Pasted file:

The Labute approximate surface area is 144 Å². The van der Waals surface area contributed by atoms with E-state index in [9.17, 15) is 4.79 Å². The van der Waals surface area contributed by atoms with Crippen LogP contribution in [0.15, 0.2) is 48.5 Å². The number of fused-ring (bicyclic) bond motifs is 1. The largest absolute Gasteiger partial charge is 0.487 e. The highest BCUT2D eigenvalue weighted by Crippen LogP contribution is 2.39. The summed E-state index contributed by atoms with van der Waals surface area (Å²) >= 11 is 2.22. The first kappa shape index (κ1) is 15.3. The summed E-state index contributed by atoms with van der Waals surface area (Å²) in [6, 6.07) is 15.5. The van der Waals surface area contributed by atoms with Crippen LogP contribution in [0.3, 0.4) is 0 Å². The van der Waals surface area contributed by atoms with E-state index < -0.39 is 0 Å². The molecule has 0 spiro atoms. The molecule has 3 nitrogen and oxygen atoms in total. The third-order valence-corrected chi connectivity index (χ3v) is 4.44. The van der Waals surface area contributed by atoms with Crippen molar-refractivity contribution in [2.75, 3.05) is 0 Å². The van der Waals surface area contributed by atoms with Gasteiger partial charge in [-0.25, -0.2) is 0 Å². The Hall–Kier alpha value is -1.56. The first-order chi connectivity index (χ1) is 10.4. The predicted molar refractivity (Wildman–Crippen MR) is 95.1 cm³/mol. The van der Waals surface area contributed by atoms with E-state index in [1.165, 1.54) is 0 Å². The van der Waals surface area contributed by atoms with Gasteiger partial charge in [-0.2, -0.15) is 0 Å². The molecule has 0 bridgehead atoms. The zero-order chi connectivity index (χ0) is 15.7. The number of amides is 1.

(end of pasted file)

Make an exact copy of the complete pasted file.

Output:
The Labute approximate surface area is 144 Å². The van der Waals surface area contributed by atoms with E-state index in [9.17, 15) is 4.79 Å². The van der Waals surface area contributed by atoms with Crippen LogP contribution in [0.15, 0.2) is 48.5 Å². The number of fused-ring (bicyclic) bond motifs is 1. The largest absolute Gasteiger partial charge is 0.487 e. The highest BCUT2D eigenvalue weighted by Crippen LogP contribution is 2.39. The summed E-state index contributed by atoms with van der Waals surface area (Å²) >= 11 is 2.22. The first kappa shape index (κ1) is 15.3. The summed E-state index contributed by atoms with van der Waals surface area (Å²) in [6, 6.07) is 15.5. The van der Waals surface area contributed by atoms with Crippen LogP contribution in [0.3, 0.4) is 0 Å². The van der Waals surface area contributed by atoms with E-state index < -0.39 is 0 Å². The molecule has 0 spiro atoms. The molecule has 3 nitrogen and oxygen atoms in total. The third-order valence-corrected chi connectivity index (χ3v) is 4.44. The van der Waals surface area contributed by atoms with Crippen molar-refractivity contribution in [2.75, 3.05) is 0 Å². The van der Waals surface area contributed by atoms with Gasteiger partial charge in [-0.25, -0.2) is 0 Å². The Hall–Kier alpha value is -1.56. The first-order chi connectivity index (χ1) is 10.4. The predicted molar refractivity (Wildman–Crippen MR) is 95.1 cm³/mol. The van der Waals surface area contributed by atoms with E-state index in [1.165, 1.54) is 0 Å². The van der Waals surface area contributed by atoms with Gasteiger partial charge in [-0.2, -0.15) is 0 Å². The molecule has 0 bridgehead atoms. The zero-order chi connectivity index (χ0) is 15.7. The number of amides is 1.